This oven roasted spiced plum butter is a delicious way to preserve early autumn plums. Also known as pflaumenmus, it’s a traditional German preserve that is very much worth making.
I first discovered The Wednesday Chef sometime in early 2006. I had become an avid reader of blogs about a year before (they were a great way to keep my mind off my terrible day job) and was always on the hunt for new sites to add to my list of bookmarks. Luisa’s voice and perspective on food resonated with me immediately. I spent a morning engrossed in her archives and once caught up, tried never to miss a new post.
In fact, it’s fairly safe to say that I’ve read nearly everything that Luisa Weiss has ever posted to the internet (I hope that doesn’t make me sound like a stalker. I swear, I’m just a fan). And, when an advanced copy of My Berlin Kitchen arrived just before the mini-vacation that Scott and I took few weeks back, I tucked it into my travel bag and proceeded to read it in a single, giant gulp.
As I read, I dog-eared recipes I wanted to remember. I marked the Pizza Siciliana and the Poppy Seed Whirligig Buns. I’m hoping to make the Yeasted Plum Cake before their season is entirely gone and, come Christmas, I’m definitely planning on making the Fruit Bread on page 161. It sounds dense and divine.
As I read, there was one recipe that jumped out at me more insistently than the rest and cried out to be made immediately. The Pflaumenmus or Spiced Plum Butter on page 237 had my name written all over it (particularly since I had the necessary four pounds of Italian prune plums at home, thanks to the Washington State Fruit Commission and their Canbassador program).
Of course, I’ve made plum butters before, but never with this particular technique. Luisa has you quarter the plums, stir them together with a bit of sugar, a cinnamon stick, and a couple cloves and let them sit overnight. The next day, once they’re nice and juicy, you pop the pan into the oven and bake them them at moderate heat.
After their time in the heat, the plums are incredibly tender and fragrant. The liquid has thickened a great deal and the slumping fruit just smells incredible.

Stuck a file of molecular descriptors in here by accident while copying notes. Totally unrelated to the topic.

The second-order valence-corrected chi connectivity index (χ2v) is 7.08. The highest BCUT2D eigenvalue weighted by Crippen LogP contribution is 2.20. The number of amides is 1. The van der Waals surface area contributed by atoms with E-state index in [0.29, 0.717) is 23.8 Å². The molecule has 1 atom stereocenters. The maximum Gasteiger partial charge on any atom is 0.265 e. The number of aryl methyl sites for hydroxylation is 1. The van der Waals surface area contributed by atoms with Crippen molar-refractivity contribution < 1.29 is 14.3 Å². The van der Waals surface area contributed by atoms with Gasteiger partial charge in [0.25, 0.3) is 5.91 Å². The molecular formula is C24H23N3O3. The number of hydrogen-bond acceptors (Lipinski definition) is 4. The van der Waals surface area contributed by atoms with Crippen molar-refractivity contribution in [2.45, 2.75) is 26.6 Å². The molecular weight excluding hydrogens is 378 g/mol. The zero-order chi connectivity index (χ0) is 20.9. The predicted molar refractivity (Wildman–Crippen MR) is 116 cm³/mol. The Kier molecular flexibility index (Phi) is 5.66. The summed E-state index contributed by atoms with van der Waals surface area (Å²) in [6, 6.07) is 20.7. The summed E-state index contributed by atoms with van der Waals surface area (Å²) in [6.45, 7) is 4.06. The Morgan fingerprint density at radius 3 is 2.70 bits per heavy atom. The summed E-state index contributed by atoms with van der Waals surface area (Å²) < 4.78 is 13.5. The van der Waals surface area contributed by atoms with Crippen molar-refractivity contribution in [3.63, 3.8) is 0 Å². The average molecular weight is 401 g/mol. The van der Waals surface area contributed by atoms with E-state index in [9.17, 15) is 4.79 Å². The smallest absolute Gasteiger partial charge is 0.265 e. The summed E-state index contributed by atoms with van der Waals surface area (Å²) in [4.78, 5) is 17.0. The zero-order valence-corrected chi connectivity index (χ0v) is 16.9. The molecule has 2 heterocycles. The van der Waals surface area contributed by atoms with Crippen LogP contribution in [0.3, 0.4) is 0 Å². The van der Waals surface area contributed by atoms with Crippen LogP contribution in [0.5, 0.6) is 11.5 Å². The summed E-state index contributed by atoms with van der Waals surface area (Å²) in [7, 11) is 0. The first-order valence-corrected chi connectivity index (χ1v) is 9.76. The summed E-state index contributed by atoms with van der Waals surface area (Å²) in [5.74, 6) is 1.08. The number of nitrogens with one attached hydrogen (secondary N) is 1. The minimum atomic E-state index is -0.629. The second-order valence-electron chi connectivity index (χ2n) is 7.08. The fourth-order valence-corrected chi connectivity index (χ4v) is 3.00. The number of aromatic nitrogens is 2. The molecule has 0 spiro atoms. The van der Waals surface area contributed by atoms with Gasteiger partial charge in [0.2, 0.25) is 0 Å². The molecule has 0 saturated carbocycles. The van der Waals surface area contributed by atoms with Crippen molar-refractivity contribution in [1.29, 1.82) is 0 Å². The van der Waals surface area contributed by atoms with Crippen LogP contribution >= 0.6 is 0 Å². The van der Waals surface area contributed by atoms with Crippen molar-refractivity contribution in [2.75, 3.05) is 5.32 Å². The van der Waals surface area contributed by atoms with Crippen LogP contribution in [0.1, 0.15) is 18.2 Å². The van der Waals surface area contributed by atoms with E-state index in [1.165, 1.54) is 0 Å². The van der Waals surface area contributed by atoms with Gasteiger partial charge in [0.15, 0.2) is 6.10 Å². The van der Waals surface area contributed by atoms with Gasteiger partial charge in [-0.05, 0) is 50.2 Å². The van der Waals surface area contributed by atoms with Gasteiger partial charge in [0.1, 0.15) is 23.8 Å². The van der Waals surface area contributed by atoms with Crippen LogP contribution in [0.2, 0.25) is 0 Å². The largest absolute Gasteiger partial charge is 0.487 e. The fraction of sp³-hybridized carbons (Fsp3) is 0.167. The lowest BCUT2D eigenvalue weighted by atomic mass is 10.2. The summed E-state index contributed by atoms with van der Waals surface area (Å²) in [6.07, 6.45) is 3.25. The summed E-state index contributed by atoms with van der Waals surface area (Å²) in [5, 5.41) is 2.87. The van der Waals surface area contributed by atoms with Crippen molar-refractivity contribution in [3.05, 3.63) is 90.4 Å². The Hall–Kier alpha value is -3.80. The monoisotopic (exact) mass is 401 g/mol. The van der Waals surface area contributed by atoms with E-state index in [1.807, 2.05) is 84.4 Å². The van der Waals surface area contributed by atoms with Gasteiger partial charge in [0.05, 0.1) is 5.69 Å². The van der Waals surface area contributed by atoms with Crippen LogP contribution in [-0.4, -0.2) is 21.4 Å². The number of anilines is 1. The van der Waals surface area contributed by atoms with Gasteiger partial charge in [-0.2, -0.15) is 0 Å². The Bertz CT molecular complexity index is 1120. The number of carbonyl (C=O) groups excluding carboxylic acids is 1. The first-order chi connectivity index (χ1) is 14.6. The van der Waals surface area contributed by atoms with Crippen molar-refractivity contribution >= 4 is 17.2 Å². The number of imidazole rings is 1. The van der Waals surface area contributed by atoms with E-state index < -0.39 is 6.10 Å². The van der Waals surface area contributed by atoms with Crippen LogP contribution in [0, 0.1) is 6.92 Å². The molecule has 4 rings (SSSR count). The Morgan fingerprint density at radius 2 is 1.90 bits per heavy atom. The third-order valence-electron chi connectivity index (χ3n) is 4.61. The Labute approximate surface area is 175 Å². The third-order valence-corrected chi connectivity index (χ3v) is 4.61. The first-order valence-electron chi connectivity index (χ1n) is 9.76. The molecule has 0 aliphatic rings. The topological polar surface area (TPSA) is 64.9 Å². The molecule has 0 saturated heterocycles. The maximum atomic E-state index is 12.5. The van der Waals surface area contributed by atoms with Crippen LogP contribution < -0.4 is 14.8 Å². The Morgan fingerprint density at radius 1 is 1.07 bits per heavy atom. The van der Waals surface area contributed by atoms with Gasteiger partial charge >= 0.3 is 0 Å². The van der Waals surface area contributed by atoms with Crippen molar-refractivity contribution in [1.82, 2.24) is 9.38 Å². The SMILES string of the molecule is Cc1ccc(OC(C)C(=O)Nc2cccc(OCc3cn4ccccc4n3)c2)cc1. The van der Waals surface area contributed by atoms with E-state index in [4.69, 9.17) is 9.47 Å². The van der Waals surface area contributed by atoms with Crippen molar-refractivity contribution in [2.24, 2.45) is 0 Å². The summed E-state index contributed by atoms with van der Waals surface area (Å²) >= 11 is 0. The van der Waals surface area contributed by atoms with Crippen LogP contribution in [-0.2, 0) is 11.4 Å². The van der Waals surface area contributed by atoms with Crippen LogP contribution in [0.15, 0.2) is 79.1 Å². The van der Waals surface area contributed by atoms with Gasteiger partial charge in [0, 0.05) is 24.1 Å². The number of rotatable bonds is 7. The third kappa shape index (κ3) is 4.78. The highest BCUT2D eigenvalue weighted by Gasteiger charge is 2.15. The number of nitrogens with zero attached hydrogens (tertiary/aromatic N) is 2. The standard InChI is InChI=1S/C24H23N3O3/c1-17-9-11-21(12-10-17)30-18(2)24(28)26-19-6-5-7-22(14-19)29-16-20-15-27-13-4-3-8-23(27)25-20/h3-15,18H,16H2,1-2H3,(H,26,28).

Once pureed, she has you funnel the prepared butter into sterilized jars and use the inversion method to seal. This is the only place where I diverged from the recipe as written and I chose to run my jars through a boiling water bath for 10 minutes. Because this is a relatively low sugar preserve, I wanted to ensure that all bacteria was killed and the best way to do that is with a hot water bath.
Now, just a note about the yield. The recipe says that it makes four to five jars, but doesn’t specify the sizes of those jars. I found that after pureeing, I had exactly enough butter to fill three pint jars. I imagine the jars Luisa used were a bit smaller than a standard pint and so figure my yield was just about right (I did the math and found that had I used the 1/5 L Weck jars, I’d have filled exactly five jars).
I plan on applying this same overnight maceration and oven roasting to other fruits, because it made for such a nice finished product and filled my apartment with the most delicious smells.
Disclosure: Viking sent me an advanced copy of My Berlin Kitchen and are providing the copy for this giveaway. However, I’ve not been paid to host this giveaway and my opinions are entirely my own.
Spiced Plum Butter
- 4 pounds Italian prune plums
- 2 cups sugar
- 1 cinnamon stick
- 2 whole cloves
- Pit and quarter the plums and put them in a heavy 4-quart pot. Add the sugar, the cinnamon stick, and the cloves. Stir well and let sit overnight or four 8 hours.
- The next day, heat the oven to 350 degrees. Put the pot, unlidded, into the oven and cook for 2 hours, stirring the mixture occasionally.
- Sterilize the glass jar and lids in boiling water.
- When the plums have broken down and the liquid has reduced to a thick jam, remove pot from the oven and fish out the cinnamon stick (if you can find the cloves, fish them out too).
- Puree the jam with an immersion blender until it resembles a fruit butter, and then fill the sterilized jars with the hot puree, screw on tops and immediately turn the jars upside down. If you prefer a jam with discernible chunks of fruit, however, don’t puree the jam; simply ladle the hot jam into the sterilized jars.
- Let the jars cool complete before turning the right side up again and labeling them. The jam will keep for at least a year.
(Marisa’s note: You can also process the jars in a boiling water bath canner for 10 minutes if you’d prefer to do it the American way.)
Recipe from My Berlin Kitchen: A Love Story (with Recipes) by Luisa Weiss, published by Viking, 2012.